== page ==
“I suspect,” said he, “a tall, dark man, of lofty carriage, who has the air of a great lord. He has followed us several times, as I think, when I have waited for my wife at the wicket of the Louvre to escort her home.”
The commissary now appeared to experience a little uneasiness.
“And his name?” said he.
“Oh, as to his name, I know nothing about it; but if I were ever to meet him, I should recognize him in an instant, I will answer for it, were he among a thousand persons.”
The face of the commissary grew still darker.
“You should recognize him among a thousand, say you?” continued he.
“That is to say,” cried Bonacieux, who saw he had taken a false step, “that is to say—”
“You have answered that you should recognize him,” said the commissary. “That is all very well, and enough for today; before we proceed further, someone must be informed that you know the ravisher of your wife.”
“But I have not told you that I know him!” cried Bonacieux, in despair. “I told you, on the contrary—”
“Take away the prisoner,” said the commissary to the two guards.
“Where must we place him?” demanded the chief.
“In a dungeon.”
“Good Lord! In the first one handy, provided it is safe,” said the commissary, with an indifference which penetrated poor Bonacieux with horror.
“Alas, alas!” said he to himself, “misfortune is over my head; my wife must have committed some frightful crime. They believe me her accomplice, and will punish me with her. She must have spoken; she must have confessed everything—a woman is so weak! A dungeon! The first he comes to! That’s it! A night is soon passed; and tomorrow to the wheel, to the gallows! Oh, my God, my God, have pity on me!”
Without listening the least in the world to the lamentations of M. Bonacieux—lamentations to which, besides, they must have been pretty well accustomed—the two guards took the prisoner each by an arm, and led him away, while the commissary wrote a letter in haste and dispatched it by an officer in waiting.
Bonacieux could not close his eyes; not because his dungeon was so very disagreeable, but because his uneasiness was so great. He sat all night on his stool, starting at the least noise; and when the first rays of the sun penetrated into his chamber, the dawn itself appeared to him to have taken funereal tints.
All at once he heard his bolts drawn, and made a terrified bound. He believed they were come to conduct him to the scaffold; so that when he saw merely and simply, instead of the executioner he expected, only his commissary of the preceding evening, attended by his clerk, he was ready to embrace them both.
“Your affair has become more complicated since yesterday evening, my good man, and I advise you to tell the whole truth; for your repentance alone can remove the anger of the cardinal.”
“Why, I am ready to tell everything,” cried Bonacieux, “at least, all that I know. Interrogate me, I entreat you!”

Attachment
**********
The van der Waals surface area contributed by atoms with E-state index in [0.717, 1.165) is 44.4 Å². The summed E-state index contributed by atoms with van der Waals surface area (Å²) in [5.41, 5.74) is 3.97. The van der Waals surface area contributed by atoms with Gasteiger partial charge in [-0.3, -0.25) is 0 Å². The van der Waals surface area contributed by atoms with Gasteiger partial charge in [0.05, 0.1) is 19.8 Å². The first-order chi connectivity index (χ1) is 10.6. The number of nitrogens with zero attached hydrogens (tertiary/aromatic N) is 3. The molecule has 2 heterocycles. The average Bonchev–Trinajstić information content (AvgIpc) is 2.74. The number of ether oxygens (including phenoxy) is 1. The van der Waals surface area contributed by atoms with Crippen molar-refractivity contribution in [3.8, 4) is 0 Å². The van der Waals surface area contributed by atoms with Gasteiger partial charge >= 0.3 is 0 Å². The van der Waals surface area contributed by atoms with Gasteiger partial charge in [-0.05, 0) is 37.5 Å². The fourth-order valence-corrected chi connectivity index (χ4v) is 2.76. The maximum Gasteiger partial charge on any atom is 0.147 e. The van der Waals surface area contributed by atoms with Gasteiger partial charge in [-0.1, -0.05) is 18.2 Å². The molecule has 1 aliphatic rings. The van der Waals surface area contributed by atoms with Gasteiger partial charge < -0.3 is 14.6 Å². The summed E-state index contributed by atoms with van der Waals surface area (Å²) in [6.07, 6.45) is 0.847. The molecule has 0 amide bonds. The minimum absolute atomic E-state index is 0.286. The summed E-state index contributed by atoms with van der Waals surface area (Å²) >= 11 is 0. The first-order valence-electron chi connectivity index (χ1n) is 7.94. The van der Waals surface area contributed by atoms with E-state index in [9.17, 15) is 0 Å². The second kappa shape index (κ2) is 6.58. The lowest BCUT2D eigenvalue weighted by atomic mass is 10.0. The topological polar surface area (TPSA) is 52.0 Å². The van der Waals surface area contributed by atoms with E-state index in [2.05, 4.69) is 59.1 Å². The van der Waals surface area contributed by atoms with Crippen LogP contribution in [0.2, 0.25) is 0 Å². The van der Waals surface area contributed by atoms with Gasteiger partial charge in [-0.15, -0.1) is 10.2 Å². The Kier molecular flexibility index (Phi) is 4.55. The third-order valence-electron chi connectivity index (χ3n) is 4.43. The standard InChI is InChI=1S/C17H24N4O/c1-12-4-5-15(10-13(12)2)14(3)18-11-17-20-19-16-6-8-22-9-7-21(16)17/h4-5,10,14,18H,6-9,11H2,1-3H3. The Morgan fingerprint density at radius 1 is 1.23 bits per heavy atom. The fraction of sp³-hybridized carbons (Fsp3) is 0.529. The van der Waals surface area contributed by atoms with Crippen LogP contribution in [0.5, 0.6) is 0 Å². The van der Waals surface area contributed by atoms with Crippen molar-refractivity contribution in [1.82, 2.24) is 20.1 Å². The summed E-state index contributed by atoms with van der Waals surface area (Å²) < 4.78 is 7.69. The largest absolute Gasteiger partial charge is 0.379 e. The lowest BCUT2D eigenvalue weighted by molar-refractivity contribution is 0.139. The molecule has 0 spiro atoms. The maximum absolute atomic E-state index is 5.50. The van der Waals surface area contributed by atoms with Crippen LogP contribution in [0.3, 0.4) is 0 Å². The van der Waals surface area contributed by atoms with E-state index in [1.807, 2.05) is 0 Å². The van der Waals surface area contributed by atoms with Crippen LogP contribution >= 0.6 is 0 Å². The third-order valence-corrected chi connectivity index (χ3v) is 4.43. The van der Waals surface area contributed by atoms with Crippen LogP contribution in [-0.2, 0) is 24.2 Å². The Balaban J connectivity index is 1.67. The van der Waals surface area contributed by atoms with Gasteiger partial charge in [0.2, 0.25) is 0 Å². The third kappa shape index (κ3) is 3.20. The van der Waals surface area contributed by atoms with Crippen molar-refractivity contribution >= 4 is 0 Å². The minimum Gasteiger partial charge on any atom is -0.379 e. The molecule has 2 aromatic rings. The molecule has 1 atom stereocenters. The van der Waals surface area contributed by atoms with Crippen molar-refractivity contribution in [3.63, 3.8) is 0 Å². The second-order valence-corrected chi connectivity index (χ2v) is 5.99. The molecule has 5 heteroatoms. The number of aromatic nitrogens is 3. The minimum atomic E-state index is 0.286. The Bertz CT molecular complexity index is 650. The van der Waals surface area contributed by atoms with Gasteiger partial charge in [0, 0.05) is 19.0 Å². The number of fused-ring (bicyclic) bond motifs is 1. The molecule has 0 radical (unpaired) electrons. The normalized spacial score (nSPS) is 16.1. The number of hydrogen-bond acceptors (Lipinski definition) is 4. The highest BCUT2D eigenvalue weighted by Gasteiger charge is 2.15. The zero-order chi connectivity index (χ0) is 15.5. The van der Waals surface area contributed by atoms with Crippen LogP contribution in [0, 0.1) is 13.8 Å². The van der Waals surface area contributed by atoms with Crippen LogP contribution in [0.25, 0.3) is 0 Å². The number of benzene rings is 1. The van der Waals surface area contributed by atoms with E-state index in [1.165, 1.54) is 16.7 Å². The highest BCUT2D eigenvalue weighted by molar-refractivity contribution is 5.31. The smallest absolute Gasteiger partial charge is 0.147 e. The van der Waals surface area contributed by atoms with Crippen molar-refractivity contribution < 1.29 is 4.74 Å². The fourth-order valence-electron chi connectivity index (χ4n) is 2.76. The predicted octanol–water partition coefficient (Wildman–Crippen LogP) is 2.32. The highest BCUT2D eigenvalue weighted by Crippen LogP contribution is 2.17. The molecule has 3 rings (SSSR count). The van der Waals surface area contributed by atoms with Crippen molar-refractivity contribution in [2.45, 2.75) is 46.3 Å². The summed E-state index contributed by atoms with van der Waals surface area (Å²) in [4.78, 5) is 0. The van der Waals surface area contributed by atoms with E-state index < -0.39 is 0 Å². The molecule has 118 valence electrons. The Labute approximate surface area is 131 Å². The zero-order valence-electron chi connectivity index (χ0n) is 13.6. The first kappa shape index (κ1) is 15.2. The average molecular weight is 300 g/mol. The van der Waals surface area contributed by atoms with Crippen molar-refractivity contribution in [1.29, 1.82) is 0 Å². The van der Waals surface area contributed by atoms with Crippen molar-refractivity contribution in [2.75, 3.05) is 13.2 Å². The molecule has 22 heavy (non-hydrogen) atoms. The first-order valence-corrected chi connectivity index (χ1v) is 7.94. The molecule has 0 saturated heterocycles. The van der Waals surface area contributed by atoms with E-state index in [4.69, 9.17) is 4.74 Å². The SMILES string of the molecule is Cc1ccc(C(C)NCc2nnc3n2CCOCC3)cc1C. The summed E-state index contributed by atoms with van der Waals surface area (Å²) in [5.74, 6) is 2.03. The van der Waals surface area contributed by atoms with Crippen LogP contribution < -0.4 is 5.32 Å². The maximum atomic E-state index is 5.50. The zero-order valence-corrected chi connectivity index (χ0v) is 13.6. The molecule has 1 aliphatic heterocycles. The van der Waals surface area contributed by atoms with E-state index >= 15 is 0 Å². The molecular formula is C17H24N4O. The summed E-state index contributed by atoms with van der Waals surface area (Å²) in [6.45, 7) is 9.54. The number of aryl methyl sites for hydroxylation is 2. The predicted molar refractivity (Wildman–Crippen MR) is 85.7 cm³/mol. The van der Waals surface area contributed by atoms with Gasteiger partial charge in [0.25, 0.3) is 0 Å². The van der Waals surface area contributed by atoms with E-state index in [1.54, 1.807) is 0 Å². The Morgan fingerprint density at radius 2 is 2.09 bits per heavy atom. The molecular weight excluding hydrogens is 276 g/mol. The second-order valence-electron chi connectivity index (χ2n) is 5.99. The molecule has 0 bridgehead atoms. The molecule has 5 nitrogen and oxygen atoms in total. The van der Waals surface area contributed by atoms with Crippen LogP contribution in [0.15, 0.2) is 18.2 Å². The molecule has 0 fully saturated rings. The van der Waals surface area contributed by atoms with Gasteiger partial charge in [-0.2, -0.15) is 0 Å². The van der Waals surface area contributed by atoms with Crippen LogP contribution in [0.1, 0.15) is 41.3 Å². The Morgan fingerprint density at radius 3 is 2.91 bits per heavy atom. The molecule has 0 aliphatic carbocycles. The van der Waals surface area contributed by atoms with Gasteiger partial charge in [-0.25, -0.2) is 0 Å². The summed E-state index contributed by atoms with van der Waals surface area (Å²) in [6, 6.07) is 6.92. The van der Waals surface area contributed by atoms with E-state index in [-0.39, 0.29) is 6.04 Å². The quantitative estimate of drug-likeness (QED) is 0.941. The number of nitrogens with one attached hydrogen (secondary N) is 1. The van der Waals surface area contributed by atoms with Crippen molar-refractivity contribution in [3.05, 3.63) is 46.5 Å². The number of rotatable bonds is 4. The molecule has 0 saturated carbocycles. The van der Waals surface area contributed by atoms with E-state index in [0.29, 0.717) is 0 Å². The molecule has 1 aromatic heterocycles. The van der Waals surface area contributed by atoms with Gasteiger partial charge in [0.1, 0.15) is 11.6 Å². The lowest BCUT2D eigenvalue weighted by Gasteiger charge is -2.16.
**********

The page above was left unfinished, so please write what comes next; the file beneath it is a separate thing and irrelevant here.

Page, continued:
“Where is your wife, in the first place?”
“Why, did not I tell you she had been stolen from me?”
“Yes, but yesterday at five o’clock in the afternoon, thanks to you, she escaped.”
“My wife escaped!” cried Bonacieux. “Oh, unfortunate creature! Monsieur, if she has escaped, it is not my fault, I swear.”
“What business had you, then, to go into the chamber of Monsieur d’Artagnan, your neighbor, with whom you had a long conference during the day?”
“Ah, yes, Monsieur Commissary; yes, that is true, and I confess that I was in the wrong. I did go to Monsieur d’Artagnan’s.”
“What was the aim of that visit?”
“To beg him to assist me in finding my wife. I believed I had a right to endeavor to find her. I was deceived, as it appears, and I ask your pardon.”
“And what did Monsieur d’Artagnan reply?”
“Monsieur d’Artagnan promised me his assistance; but I soon found out that he was betraying me.”
“You impose upon justice. Monsieur d’Artagnan made a compact with you; and in virtue of that compact put to flight the police who had arrested your wife, and has placed her beyond reach.”
“M. d’Artagnan has abducted my wife! Come now, what are you telling me?”
“Fortunately, Monsieur d’Artagnan is in our hands, and you shall be confronted with him.”
“By my faith, I ask no better,” cried Bonacieux; “I shall not be sorry to see the face of an acquaintance.”
“Bring in the Monsieur d’Artagnan,” said the commissary to the guards. The two guards led in Athos.
“Monsieur d’Artagnan,” said the commissary, addressing Athos, “declare all that passed yesterday between you and Monsieur.”
“But,” cried Bonacieux, “this is not Monsieur d’Artagnan whom you show me.”
“What! Not Monsieur d’Artagnan?” exclaimed the commissary.
“Not the least in the world,” replied Bonacieux.
“What is this gentleman’s name?” asked the commissary.
“I cannot tell you; I don’t know him.”
“How! You don’t know him?”
“Did you never see him?”
“Yes, I have seen him, but I don’t know what he calls himself.”
“Your name?” replied the commissary.
“Athos,” replied the Musketeer.
“But that is not a man’s name; that is the name of a mountain,” cried the poor questioner, who began to lose his head.
“That is my name,” said Athos, quietly.
“But you said that your name was d’Artagnan.”
“Somebody said to me, ‘You are Monsieur d’Artagnan?’ I answered, ‘You think so?’ My guards exclaimed that they were sure of it. I did not wish to contradict them; besides, I might be deceived.”
“Monsieur, you insult the majesty of justice.”
“Not at all,” said Athos, calmly.
“You are Monsieur d’Artagnan.”
“You see, monsieur, that you say it again.”